Democrats are taking tangible steps towards a deal on their party’s signature spending bill, expecting the proposal to dominate the rest of July and hoping it could reshape their political fortunes after six months of stasis.
Majority Leader Chuck Schumer and Sen. Joe Manchin (D-W.Va.) are making progress in their talks about a possible package that would deal with the environment, taxes, and prescription drugs. A person who knows about the talks says that Schumer recently told Senate Democrats that if he can reach a deal with Manchin, the bill could be brought to the floor as soon as this month.
Key details are still being worked out, but Democrats are giving signs that they will start making their case to the Senate rules chief as early as next week about why the package should pass with a simple majority in the chamber. No one is getting too excited in a party that is still hurting from Manchin’s rejection of the Democrats’ previous version of the bill, Build Back Better.
Democrats interviewed for this story ranged from near-certain there will be a deal to fretful that anything will ever materialize.
“I am generally optimistic. I’ll believe it when there’s a deal,” said Sen. Chris Coons (D-Del.) on Thursday. “I believe there is positive momentum, I believe there have been constructive conversations. But the specifics, the details, I think it’s best to let that work itself out.”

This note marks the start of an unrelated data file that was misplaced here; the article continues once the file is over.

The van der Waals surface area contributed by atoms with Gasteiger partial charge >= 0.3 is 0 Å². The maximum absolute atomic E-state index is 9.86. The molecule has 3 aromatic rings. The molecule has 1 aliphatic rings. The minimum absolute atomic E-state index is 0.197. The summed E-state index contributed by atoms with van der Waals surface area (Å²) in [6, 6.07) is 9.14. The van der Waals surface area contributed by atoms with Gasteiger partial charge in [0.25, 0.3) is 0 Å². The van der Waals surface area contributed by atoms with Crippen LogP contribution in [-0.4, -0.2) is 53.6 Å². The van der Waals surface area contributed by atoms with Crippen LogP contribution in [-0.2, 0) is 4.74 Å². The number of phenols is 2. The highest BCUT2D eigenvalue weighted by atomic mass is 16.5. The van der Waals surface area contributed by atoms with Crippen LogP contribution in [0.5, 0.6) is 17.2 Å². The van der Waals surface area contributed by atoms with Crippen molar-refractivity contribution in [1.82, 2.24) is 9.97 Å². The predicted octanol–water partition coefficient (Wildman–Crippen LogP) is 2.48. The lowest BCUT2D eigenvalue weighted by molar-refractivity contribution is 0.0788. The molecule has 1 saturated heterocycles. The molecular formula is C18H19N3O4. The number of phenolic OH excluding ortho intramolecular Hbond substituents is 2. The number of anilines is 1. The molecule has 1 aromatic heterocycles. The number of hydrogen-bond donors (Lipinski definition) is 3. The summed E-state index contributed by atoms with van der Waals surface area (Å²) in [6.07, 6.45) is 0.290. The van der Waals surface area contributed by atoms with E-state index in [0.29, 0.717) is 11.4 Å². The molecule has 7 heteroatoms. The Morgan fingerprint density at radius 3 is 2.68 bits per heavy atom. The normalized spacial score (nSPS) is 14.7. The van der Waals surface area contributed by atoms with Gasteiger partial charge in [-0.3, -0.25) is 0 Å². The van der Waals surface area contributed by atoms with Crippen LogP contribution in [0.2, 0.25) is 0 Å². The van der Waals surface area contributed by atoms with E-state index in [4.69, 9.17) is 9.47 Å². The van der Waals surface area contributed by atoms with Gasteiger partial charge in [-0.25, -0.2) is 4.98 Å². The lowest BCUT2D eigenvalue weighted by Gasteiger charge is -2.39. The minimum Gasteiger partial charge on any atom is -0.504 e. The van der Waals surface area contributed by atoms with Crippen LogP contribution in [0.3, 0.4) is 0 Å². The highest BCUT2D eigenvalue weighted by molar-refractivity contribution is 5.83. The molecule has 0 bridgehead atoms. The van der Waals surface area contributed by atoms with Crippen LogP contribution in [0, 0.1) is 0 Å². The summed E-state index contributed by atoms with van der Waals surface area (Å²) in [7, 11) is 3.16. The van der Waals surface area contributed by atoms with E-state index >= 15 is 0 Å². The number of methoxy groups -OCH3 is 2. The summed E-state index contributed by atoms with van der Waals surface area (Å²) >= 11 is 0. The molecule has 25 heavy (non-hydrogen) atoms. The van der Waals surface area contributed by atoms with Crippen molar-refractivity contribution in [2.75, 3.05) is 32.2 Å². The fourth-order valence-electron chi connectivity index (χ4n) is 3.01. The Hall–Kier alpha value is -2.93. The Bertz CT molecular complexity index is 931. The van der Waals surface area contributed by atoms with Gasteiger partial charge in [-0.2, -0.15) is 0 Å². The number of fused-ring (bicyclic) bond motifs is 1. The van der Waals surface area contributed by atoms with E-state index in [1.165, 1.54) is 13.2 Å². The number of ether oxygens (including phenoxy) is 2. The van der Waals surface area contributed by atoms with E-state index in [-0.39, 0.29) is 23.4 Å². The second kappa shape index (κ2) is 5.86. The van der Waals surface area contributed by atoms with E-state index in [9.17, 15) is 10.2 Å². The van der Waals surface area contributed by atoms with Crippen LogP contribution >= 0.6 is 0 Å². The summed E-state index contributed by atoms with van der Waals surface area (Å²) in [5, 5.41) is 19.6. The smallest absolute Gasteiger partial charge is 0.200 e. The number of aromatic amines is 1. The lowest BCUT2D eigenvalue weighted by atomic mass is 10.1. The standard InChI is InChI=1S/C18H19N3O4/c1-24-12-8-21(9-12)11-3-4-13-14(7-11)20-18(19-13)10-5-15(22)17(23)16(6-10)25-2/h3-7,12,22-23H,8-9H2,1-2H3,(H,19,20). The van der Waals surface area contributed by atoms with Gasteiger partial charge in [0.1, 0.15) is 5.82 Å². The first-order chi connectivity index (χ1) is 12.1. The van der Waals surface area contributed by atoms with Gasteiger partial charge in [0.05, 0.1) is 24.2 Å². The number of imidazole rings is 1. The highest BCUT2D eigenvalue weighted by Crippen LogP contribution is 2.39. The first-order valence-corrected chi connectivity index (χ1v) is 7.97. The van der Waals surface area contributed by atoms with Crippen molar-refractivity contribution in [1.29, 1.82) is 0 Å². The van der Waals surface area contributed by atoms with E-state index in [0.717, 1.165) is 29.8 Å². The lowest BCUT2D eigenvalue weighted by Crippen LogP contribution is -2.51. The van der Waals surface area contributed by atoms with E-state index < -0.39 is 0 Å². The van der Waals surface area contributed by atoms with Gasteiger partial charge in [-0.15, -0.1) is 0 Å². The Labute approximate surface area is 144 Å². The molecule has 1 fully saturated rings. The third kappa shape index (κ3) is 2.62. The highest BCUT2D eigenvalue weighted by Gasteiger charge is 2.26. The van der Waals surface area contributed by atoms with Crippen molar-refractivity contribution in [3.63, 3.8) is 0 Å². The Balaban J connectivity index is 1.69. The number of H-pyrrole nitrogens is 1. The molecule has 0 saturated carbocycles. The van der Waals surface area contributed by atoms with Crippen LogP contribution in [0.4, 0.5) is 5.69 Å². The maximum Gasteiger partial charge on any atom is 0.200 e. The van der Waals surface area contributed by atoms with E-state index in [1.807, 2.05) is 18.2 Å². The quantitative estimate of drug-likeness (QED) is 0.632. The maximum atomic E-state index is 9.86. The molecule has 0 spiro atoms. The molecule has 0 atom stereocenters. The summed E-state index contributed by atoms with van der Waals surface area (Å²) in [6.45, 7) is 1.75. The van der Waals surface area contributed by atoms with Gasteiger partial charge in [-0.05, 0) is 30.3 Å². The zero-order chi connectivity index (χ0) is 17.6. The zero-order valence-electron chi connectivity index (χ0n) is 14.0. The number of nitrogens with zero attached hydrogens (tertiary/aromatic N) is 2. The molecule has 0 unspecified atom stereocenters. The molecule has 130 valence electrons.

This week, Democrats finished the easiest part of their puzzle: they finalized a deal from last year to change the prices of prescription drugs. This deal lowers prices and is expected to bring in at least $250 billion in revenue. Democrats sent that piece to the Senate parliamentarian for review to make sure it doesn’t break the strict rules of the chamber that govern whether or not a bill can pass with a simple majority. This is called “budget reconciliation.”
They also plan to send in soon another part of a deal that will keep Medicare solvent for longer. All 50 Democrats in the Senate are likely to agree with these two pieces.
Shaving down the $555 billion energy package from the abandoned Build Back Better bill is proving tougher; Manchin is looking at energy spending of around $300 billion and ultimately new subsidies for electric vehicles could be cut, according to a second person familiar with the negotiations. Democrats are also trying to prevent health care premiums from skyrocketing this fall, and they need to detail tax increases and enforcement that would both pay for the bill and reduce the deficit, priorities of Manchin’s.